"There was no standard for which polarity was correct"  

This has been the case since the introduction of electrical recording.  As primative as you may think acoustical recording was, all cylinder and disc recording/playback systems of the acoustic era took steps to maintain accurate absolute polarity.  At CBC we also checked all new mikes when they arrived to ensure that they were of the same polarity as the CBC standard but there was no industry standard governing polarity.  The next problem is the equipment.  All recording consoles and other studio equipment did not have a phase standard.  We used a Neve portable console and whenever eq was introduced in a mike channel, the console flipped the phase of that channel.  Some engineers introduced eq to every mike channel so the phase was common, but was it correct?  Who knows??

"I've done enough dialog editing to know that a few male voices are quite 

From my experience, (about the same length of time as yours), I would say that every human voice is asymmetrical; in fact, I would say that every natural sound is asymmetrical.  Sometimes a flute or clarinet can produce a sound which is almost sinusoidal but otherwise only electronically generated sine waves and square waves are symetrical.


On Tuesday, September 30, 2014 2:44 PM, John K. Chester <[log in to unmask]> wrote:

At 12:14 PM 9/30/2014, DAVID BURNHAM wrote:

>  I have not experienced nor can I imagine why a trombone would have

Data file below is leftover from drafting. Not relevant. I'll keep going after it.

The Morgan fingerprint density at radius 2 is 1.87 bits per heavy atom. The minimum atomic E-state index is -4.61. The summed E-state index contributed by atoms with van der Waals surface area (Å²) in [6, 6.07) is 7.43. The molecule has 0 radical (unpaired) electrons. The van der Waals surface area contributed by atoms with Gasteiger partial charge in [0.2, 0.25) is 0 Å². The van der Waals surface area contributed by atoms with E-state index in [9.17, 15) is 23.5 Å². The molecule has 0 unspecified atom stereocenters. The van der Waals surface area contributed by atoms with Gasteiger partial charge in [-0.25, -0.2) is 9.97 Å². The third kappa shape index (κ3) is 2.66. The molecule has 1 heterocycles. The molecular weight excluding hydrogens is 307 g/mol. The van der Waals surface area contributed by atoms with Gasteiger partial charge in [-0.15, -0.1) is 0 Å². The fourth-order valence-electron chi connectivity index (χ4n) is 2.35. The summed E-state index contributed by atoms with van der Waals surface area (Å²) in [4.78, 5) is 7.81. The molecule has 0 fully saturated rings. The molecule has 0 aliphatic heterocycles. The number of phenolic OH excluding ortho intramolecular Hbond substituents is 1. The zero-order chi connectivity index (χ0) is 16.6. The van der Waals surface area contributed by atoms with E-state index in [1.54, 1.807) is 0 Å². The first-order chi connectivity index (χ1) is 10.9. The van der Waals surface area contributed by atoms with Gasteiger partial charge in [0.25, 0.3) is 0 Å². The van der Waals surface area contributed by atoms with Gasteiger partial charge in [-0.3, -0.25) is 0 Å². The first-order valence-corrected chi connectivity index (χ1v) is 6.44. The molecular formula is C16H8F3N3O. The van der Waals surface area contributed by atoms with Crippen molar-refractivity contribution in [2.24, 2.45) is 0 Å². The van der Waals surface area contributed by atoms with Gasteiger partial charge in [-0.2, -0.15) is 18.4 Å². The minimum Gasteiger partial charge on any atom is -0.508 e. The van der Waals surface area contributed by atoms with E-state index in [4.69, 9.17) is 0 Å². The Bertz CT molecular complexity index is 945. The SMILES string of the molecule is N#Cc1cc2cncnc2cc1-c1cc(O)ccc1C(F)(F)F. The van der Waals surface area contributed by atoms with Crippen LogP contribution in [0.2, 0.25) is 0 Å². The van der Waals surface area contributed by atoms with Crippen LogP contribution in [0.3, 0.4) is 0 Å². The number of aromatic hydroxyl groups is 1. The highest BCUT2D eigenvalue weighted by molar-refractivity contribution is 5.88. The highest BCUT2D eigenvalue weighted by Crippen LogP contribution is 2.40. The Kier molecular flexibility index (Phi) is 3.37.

> negative spikes.  The only explanation I can think of is that the 
> absolute polarity of the microphone has been reversed, but that would 
> affect trumpets as well.

The query that started this thread was about a live recording made in the 
1970's.  When I first started doing live sound work in 1970, I built a 
device which measured polarity of microphones, because I understood that it 
was important that the mics all have the same polarity.  When I first 
measured the several dozen mics in our collection, the results were 60% pin 
2 + and 40% pin 3 +.  There was no standard for which polarity was correct 
-- it varied from one manufacturer to another, and even in some cases over 
time with a single manufacturer.  And, I doubt that polarity was checked in 
manufacturing test, because one day a recording company showed up with a 
brand new matched pair of Neumann mics, and we found that they had opposite 
polarity.  Oops!  Thus, I would not be at all surprised to find that 
different instruments in a 1970's recording have different polarities.

>  As far as why a woman's voice would have higher spikes than a man's 
> voice, my explanation, (which everybody is welcome to argue with), is 
> that every human voice, male and female, has the same amount of high 
> frequency energy - mainly consonants.  But a male voice has much more low 
> frequency energy which might tend to mask some of the high frequencies, 
> especially if he's close to a mike which might lop off the spikes.

I've done enough dialog editing to know that a few male voices are quite 
asymmetrical.  Broadcasters discovered asymmetrical voice waveforms long 
ago.  For those interested in audio history, Google "Kahn Symettra-Peak" to 
read about a device patented in 1959 which claimed to fix this problem.

-- John Chester